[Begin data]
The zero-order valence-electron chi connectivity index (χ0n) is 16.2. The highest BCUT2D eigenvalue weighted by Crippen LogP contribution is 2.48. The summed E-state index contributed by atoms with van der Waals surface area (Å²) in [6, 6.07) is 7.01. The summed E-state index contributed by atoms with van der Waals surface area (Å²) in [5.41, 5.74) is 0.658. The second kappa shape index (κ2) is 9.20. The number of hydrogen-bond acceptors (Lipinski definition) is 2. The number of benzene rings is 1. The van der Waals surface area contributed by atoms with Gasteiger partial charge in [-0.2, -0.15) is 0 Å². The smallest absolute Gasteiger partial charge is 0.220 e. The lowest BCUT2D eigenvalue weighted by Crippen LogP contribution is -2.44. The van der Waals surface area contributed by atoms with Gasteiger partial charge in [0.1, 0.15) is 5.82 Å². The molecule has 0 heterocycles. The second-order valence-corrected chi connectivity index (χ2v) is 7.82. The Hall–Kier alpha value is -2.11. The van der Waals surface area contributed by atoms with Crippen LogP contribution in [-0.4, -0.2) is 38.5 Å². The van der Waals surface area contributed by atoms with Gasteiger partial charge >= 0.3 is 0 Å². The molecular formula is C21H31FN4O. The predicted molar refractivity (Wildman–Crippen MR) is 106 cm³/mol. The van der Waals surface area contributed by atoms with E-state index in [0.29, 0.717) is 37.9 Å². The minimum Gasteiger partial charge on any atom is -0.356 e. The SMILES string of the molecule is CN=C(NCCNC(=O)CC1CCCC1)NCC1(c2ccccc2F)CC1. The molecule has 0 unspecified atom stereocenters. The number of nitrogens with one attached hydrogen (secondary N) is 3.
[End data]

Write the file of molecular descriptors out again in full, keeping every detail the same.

The zero-order valence-electron chi connectivity index (χ0n) is 16.2. The highest BCUT2D eigenvalue weighted by Crippen LogP contribution is 2.48. The summed E-state index contributed by atoms with van der Waals surface area (Å²) in [6, 6.07) is 7.01. The summed E-state index contributed by atoms with van der Waals surface area (Å²) in [5.41, 5.74) is 0.658. The second kappa shape index (κ2) is 9.20. The number of hydrogen-bond acceptors (Lipinski definition) is 2. The number of benzene rings is 1. The van der Waals surface area contributed by atoms with Gasteiger partial charge in [-0.2, -0.15) is 0 Å². The smallest absolute Gasteiger partial charge is 0.220 e. The lowest BCUT2D eigenvalue weighted by Crippen LogP contribution is -2.44. The van der Waals surface area contributed by atoms with Gasteiger partial charge in [0.1, 0.15) is 5.82 Å². The molecule has 0 heterocycles. The second-order valence-corrected chi connectivity index (χ2v) is 7.82. The Hall–Kier alpha value is -2.11. The van der Waals surface area contributed by atoms with Crippen LogP contribution in [-0.4, -0.2) is 38.5 Å². The van der Waals surface area contributed by atoms with Gasteiger partial charge >= 0.3 is 0 Å². The molecular formula is C21H31FN4O. The predicted molar refractivity (Wildman–Crippen MR) is 106 cm³/mol. The van der Waals surface area contributed by atoms with E-state index in [0.29, 0.717) is 37.9 Å². The minimum Gasteiger partial charge on any atom is -0.356 e. The SMILES string of the molecule is CN=C(NCCNC(=O)CC1CCCC1)NCC1(c2ccccc2F)CC1. The molecule has 0 unspecified atom stereocenters. The number of nitrogens with one attached hydrogen (secondary N) is 3.